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Environmental cleanup settlement includes abandoned uranium mines
April 4, 2014

The U.S. Justice Department announced that it reached a $5.15 billion settlement with Anadarko Petroleum Corp. for the cleanup of thousands of long-contaminated sites nationwide. About $1 billion will go to the 50 sites on the country’s largest American Indian reservation where a number of uranium mines once operated.

The settlement that resolves a legal battle over Tronox Inc., a spinoff of Kerr-McGee Corp., is the largest ever for environmental contamination. The bulk of the money — $4.4 billion — will pay for environmental cleanup and will be used to settle claims stemming from the legacy contamination. Anadarko acquired Tronox in 2006, the Associated Press reported.

The settlement funds will be paid into a trust that covers cleanup of contaminated sites in 22 states and the Navajo Nation. Among the dozens of locations targeted for cleanup under the settlement is a former chemical manufacturing site in Nevada that has led to contamination in Lake Mead and a Superfund site in Gloucester, New Jersey, polluted by thorium.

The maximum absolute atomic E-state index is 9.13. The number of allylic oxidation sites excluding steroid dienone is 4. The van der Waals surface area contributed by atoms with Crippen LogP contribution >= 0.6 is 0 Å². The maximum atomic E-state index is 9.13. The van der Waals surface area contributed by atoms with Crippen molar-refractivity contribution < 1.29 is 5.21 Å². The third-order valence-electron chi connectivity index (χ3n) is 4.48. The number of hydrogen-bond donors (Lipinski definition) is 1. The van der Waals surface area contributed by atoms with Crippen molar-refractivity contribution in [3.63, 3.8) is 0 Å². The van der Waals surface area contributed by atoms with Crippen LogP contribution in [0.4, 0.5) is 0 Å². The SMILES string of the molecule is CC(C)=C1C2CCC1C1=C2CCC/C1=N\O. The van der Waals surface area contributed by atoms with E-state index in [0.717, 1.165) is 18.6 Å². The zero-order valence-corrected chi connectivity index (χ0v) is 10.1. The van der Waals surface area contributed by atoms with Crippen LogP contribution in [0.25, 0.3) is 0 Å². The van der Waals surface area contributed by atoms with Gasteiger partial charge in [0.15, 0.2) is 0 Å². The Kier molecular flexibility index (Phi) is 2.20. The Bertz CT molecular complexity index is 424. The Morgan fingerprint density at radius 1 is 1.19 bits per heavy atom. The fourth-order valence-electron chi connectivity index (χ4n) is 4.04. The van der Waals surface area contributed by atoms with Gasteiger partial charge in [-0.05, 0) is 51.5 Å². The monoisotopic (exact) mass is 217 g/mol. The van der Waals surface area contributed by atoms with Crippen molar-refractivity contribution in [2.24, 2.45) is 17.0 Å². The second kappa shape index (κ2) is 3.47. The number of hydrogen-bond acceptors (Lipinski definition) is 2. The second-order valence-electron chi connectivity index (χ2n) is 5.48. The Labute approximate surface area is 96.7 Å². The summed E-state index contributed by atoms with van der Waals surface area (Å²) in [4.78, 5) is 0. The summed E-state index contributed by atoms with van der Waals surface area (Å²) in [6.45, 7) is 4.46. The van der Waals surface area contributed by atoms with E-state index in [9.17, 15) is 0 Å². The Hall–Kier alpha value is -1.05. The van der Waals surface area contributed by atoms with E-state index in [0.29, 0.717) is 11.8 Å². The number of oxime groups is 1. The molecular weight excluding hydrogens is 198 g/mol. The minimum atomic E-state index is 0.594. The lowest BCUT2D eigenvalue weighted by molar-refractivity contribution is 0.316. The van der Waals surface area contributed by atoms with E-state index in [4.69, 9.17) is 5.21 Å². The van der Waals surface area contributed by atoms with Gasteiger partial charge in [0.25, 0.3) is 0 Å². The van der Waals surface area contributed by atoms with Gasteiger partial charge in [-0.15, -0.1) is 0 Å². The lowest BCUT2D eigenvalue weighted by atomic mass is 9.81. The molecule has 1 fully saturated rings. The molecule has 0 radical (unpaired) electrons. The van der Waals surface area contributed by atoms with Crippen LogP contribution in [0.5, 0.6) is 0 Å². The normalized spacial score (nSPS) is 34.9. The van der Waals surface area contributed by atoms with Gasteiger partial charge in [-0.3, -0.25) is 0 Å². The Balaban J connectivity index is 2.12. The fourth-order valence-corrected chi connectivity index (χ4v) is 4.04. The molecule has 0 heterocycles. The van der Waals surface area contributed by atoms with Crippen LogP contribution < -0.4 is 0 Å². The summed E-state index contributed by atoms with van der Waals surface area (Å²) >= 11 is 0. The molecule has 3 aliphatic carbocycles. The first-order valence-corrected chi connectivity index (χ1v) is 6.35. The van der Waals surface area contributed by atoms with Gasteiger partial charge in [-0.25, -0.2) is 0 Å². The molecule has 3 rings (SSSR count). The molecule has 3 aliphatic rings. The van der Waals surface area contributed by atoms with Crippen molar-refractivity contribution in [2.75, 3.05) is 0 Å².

“The mess that’s on the Navajo Nation in terms of abandoned uranium mines should never have been put there, and all of us have been waiting for this day to start to make a big dent in the cleanup,” said Jared Blumenfeld, the U.S. Environmental Protection Agency’s regional administrator in San Francisco.

Kerr-McGee, founded in 1929, left behind a long legacy of environmental contamination according to the Justice Department.
Between 2002 and 2006 Kerr-McGee shifted liabilities into Tronox, the Justice Department said, while Kerr-McGee kept its valuable oil and gas assets.

“Kerr-McGee’s businesses all over this country left significant, lasting environmental damage in their wake,” said Deputy Attorney General James Cole. “It tried to shed its responsibility for this environmental damage and stick the United States with the huge cleanup bill.”

The settlement releases Anadarko from all claims against Kerr-McGee.

“This settlement ... eliminates the uncertainty this dispute has created, and the proceeds will fund the remediation and cleanup of the legacy environmental liabilities,” said Anadarko CEO Al Walker.

The U.S. initially sought $25 billion to clean up decades of contamination at dozens of sites. A U.S. bankruptcy judge in New York in December found Kerr-McGee had improperly shifted its environmental liabilities to Tronox and should pay between $5.15 billion and $14.2 billion, plus attorney’s fees. Cole said at a news conference Thursday that the government decided that the $5.15 amount was more than enough to cover the damages.
 

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